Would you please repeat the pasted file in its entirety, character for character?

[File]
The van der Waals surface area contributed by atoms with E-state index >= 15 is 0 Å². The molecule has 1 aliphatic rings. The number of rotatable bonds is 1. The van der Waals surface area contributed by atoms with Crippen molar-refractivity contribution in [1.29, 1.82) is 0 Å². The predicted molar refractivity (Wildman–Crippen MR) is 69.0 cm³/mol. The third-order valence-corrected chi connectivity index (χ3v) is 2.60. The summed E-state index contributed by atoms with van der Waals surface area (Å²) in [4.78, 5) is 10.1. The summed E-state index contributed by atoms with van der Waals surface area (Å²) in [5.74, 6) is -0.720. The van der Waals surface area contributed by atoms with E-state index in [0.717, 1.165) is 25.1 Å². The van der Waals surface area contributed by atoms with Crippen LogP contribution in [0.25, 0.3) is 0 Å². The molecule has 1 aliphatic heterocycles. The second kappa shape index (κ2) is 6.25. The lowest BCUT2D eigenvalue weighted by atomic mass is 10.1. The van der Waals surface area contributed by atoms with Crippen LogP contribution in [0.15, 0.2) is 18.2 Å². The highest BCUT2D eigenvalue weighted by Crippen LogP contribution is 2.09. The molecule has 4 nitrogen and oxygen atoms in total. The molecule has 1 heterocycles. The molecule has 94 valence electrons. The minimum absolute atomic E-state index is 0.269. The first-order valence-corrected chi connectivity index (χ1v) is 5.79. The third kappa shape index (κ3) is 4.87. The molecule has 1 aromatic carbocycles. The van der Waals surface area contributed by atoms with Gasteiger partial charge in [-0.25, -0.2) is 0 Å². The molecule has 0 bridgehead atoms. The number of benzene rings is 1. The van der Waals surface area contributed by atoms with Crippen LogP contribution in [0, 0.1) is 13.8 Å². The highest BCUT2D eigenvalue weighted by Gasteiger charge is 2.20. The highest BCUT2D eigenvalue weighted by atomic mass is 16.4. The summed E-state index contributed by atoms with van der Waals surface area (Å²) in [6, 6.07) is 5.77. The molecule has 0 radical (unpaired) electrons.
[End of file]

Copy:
The van der Waals surface area contributed by atoms with E-state index >= 15 is 0 Å². The molecule has 1 aliphatic rings. The number of rotatable bonds is 1. The van der Waals surface area contributed by atoms with Crippen molar-refractivity contribution in [1.29, 1.82) is 0 Å². The predicted molar refractivity (Wildman–Crippen MR) is 69.0 cm³/mol. The third-order valence-corrected chi connectivity index (χ3v) is 2.60. The summed E-state index contributed by atoms with van der Waals surface area (Å²) in [4.78, 5) is 10.1. The summed E-state index contributed by atoms with van der Waals surface area (Å²) in [5.74, 6) is -0.720. The van der Waals surface area contributed by atoms with E-state index in [0.717, 1.165) is 25.1 Å². The van der Waals surface area contributed by atoms with Crippen LogP contribution in [0.25, 0.3) is 0 Å². The molecule has 1 aliphatic heterocycles. The second kappa shape index (κ2) is 6.25. The lowest BCUT2D eigenvalue weighted by atomic mass is 10.1. The van der Waals surface area contributed by atoms with Crippen LogP contribution in [0.15, 0.2) is 18.2 Å². The highest BCUT2D eigenvalue weighted by Crippen LogP contribution is 2.09. The molecule has 4 nitrogen and oxygen atoms in total. The molecule has 1 heterocycles. The molecule has 94 valence electrons. The minimum absolute atomic E-state index is 0.269. The first-order valence-corrected chi connectivity index (χ1v) is 5.79. The third kappa shape index (κ3) is 4.87. The molecule has 1 aromatic carbocycles. The van der Waals surface area contributed by atoms with Gasteiger partial charge in [-0.25, -0.2) is 0 Å². The molecule has 0 bridgehead atoms. The number of benzene rings is 1. The van der Waals surface area contributed by atoms with Crippen LogP contribution in [0, 0.1) is 13.8 Å². The highest BCUT2D eigenvalue weighted by Gasteiger charge is 2.20. The highest BCUT2D eigenvalue weighted by atomic mass is 16.4. The summed E-state index contributed by atoms with van der Waals surface area (Å²) in [6, 6.07) is 5.77. The molecule has 0 radical (unpaired) electrons.